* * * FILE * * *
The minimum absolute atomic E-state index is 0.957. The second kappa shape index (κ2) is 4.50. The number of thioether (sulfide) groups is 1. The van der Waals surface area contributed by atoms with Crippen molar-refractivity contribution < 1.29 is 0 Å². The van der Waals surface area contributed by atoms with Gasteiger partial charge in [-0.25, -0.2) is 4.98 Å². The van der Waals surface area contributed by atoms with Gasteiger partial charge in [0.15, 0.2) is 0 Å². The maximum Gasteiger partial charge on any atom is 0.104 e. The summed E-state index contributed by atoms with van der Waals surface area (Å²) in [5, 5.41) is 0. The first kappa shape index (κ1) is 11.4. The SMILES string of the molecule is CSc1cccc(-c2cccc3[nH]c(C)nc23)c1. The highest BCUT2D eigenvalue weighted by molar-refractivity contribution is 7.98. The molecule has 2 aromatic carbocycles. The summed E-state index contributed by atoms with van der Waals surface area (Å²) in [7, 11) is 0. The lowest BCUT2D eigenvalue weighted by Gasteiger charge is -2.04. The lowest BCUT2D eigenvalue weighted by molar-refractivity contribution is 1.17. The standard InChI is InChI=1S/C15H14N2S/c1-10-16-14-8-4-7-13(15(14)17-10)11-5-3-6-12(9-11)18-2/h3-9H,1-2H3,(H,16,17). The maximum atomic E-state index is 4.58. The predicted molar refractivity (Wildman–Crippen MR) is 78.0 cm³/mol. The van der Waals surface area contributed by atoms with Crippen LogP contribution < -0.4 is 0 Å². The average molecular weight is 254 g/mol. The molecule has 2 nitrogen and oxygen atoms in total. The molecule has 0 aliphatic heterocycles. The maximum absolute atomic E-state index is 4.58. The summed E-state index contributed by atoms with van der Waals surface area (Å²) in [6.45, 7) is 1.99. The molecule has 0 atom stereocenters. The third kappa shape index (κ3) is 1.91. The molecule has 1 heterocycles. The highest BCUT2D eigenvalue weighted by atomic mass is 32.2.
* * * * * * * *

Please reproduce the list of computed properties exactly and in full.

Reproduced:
The minimum absolute atomic E-state index is 0.957. The second kappa shape index (κ2) is 4.50. The number of thioether (sulfide) groups is 1. The van der Waals surface area contributed by atoms with Crippen molar-refractivity contribution < 1.29 is 0 Å². The van der Waals surface area contributed by atoms with Gasteiger partial charge in [-0.25, -0.2) is 4.98 Å². The van der Waals surface area contributed by atoms with Gasteiger partial charge in [0.15, 0.2) is 0 Å². The maximum Gasteiger partial charge on any atom is 0.104 e. The summed E-state index contributed by atoms with van der Waals surface area (Å²) in [5, 5.41) is 0. The first kappa shape index (κ1) is 11.4. The SMILES string of the molecule is CSc1cccc(-c2cccc3[nH]c(C)nc23)c1. The highest BCUT2D eigenvalue weighted by molar-refractivity contribution is 7.98. The molecule has 2 aromatic carbocycles. The summed E-state index contributed by atoms with van der Waals surface area (Å²) in [7, 11) is 0. The lowest BCUT2D eigenvalue weighted by Gasteiger charge is -2.04. The lowest BCUT2D eigenvalue weighted by molar-refractivity contribution is 1.17. The standard InChI is InChI=1S/C15H14N2S/c1-10-16-14-8-4-7-13(15(14)17-10)11-5-3-6-12(9-11)18-2/h3-9H,1-2H3,(H,16,17). The maximum atomic E-state index is 4.58. The predicted molar refractivity (Wildman–Crippen MR) is 78.0 cm³/mol. The van der Waals surface area contributed by atoms with Crippen LogP contribution < -0.4 is 0 Å². The average molecular weight is 254 g/mol. The molecule has 2 nitrogen and oxygen atoms in total. The molecule has 0 aliphatic heterocycles. The maximum absolute atomic E-state index is 4.58. The summed E-state index contributed by atoms with van der Waals surface area (Å²) in [6.45, 7) is 1.99. The molecule has 0 atom stereocenters. The third kappa shape index (κ3) is 1.91. The molecule has 1 heterocycles. The highest BCUT2D eigenvalue weighted by atomic mass is 32.2.